End of a scholarly tradition

  One of high school’s most celebrated traditions – crowning valedictorian and salutatorian – may soon come to an end in Wake County.

  Instead, school board members have proposed adopting three levels of achievement: summa cum laude, magna cum laude and cum laude, much like in college. These levels are Latin for “with praise,” “with great praise,” and “with highest praise,” and would range from a GPA of 3.75 to 3.99, 4.0 to 4.249 and 4.25+ respectively.

  There are multiple reasons for the proposed change. Some claim the competition to be first within large schools can be too stressful and even a health threat to students. Also, large schools where top students’ GPAs are very close together can be forced to name several valedictorians. Creating one general level like summa cum laude can avoid this.

   Nine out of nine school board members must approve this change before it can be effected. So far, the odds are looking good as seven members were present and each one approved it in the last meeting.

  Johnston County schools switched to the tripled-tiered Latin system after a meeting in August, making the class of 2017 the last valedictorians and salutatorians to be recognized.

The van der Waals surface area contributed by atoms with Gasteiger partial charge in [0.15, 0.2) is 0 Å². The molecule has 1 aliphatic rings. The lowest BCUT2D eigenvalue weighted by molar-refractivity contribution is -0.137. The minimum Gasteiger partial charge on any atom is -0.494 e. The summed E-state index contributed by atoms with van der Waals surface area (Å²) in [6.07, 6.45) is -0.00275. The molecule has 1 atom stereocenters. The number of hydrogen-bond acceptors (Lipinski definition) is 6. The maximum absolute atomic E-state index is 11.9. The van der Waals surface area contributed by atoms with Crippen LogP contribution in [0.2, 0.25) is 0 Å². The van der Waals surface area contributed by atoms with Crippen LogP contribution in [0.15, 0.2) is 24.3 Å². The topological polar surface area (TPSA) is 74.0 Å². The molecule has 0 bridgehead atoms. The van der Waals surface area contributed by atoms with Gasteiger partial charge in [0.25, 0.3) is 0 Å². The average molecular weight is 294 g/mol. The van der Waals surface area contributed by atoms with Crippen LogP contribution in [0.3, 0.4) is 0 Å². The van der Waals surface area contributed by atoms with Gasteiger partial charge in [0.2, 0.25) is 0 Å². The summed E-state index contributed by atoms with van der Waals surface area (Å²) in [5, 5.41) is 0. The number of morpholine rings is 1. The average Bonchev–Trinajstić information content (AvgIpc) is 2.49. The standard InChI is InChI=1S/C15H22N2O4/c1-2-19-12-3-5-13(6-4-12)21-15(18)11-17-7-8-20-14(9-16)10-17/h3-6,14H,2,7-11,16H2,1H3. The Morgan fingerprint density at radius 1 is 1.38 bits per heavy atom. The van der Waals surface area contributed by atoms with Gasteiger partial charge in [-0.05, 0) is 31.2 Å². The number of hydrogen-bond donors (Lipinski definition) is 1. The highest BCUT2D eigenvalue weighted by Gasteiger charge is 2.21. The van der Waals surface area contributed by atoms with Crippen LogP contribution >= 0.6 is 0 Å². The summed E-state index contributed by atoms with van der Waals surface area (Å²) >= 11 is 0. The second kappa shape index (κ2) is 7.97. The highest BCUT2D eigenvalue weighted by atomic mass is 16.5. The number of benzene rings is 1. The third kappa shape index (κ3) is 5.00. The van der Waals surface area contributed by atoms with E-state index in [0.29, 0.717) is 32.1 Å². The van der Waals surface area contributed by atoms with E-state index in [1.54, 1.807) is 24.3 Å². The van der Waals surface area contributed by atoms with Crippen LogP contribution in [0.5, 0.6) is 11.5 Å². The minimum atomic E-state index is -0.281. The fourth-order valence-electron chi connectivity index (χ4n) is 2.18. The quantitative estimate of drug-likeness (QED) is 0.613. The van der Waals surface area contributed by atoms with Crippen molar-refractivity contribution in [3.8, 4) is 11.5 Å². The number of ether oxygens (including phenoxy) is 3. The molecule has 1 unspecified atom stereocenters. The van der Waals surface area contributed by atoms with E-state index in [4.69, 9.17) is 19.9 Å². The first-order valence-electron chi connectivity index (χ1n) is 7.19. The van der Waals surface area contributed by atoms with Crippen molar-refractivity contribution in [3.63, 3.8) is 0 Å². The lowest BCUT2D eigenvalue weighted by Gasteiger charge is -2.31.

If Wake County ends valedictorian and salutatorian it will only affect the class of 2019 and later, meaning current freshmen and younger.

  Many Broughton students have heard of the potential changes, and opinions on it vary.

  “I would definitely be for it because it would allow more people to be recognized for their achievements,” freshman Abby Singleton said. “I want to be recognized even though I might not be the smartest student,” added freshman Peyton Creekmore.

  Broughton also strongly values tradition, making other students see these changes as a threat to our customs.  

  “It would feel less traditional so I probably wouldn’t like it,” freshman Colton Burchett said.

  Class rank would remain unaffected since colleges across the nation often require it for the admissions process. Some students believe that though the official titles of valedictorian and salutatorian maybe be gone, the idea and prestige of them will live on.

  “The only difference is that graduation is gonna be shorter because there will be less speeches. It doesn’t really matter because you still know your rank and everyone will still know who’s first and second in the class,” sophomore Elizabeth Rotchford said.   

  Until the next school board meeting with every member present, the future of valedictorian is unknown.